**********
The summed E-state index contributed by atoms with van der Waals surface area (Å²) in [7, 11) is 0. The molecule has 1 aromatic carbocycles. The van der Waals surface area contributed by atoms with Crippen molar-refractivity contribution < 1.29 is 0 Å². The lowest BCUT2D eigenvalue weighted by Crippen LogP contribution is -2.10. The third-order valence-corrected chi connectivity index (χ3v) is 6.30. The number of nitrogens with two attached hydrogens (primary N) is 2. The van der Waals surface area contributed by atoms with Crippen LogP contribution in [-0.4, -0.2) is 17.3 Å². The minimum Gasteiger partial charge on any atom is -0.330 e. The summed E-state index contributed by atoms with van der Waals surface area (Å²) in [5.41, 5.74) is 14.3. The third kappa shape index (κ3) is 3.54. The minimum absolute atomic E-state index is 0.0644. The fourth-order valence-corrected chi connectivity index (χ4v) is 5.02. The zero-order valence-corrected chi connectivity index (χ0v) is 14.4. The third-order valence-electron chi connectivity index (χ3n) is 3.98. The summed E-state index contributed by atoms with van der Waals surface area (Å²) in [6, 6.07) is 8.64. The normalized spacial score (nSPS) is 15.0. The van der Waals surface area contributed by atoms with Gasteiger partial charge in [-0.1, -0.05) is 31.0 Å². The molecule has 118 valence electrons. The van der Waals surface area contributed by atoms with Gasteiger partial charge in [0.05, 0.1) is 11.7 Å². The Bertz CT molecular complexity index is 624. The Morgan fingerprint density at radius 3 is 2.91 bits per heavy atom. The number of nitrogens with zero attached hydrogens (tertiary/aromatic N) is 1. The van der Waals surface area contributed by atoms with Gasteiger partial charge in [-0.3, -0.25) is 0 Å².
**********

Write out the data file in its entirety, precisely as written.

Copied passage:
The summed E-state index contributed by atoms with van der Waals surface area (Å²) in [7, 11) is 0. The molecule has 1 aromatic carbocycles. The van der Waals surface area contributed by atoms with Crippen molar-refractivity contribution < 1.29 is 0 Å². The lowest BCUT2D eigenvalue weighted by Crippen LogP contribution is -2.10. The third-order valence-corrected chi connectivity index (χ3v) is 6.30. The number of nitrogens with two attached hydrogens (primary N) is 2. The van der Waals surface area contributed by atoms with Crippen LogP contribution in [-0.4, -0.2) is 17.3 Å². The minimum Gasteiger partial charge on any atom is -0.330 e. The summed E-state index contributed by atoms with van der Waals surface area (Å²) in [5.41, 5.74) is 14.3. The third kappa shape index (κ3) is 3.54. The minimum absolute atomic E-state index is 0.0644. The fourth-order valence-corrected chi connectivity index (χ4v) is 5.02. The zero-order valence-corrected chi connectivity index (χ0v) is 14.4. The third-order valence-electron chi connectivity index (χ3n) is 3.98. The summed E-state index contributed by atoms with van der Waals surface area (Å²) in [6, 6.07) is 8.64. The normalized spacial score (nSPS) is 15.0. The van der Waals surface area contributed by atoms with Gasteiger partial charge in [-0.1, -0.05) is 31.0 Å². The molecule has 118 valence electrons. The van der Waals surface area contributed by atoms with Gasteiger partial charge in [0.05, 0.1) is 11.7 Å². The Bertz CT molecular complexity index is 624. The Morgan fingerprint density at radius 3 is 2.91 bits per heavy atom. The number of nitrogens with zero attached hydrogens (tertiary/aromatic N) is 1. The van der Waals surface area contributed by atoms with Gasteiger partial charge in [-0.3, -0.25) is 0 Å².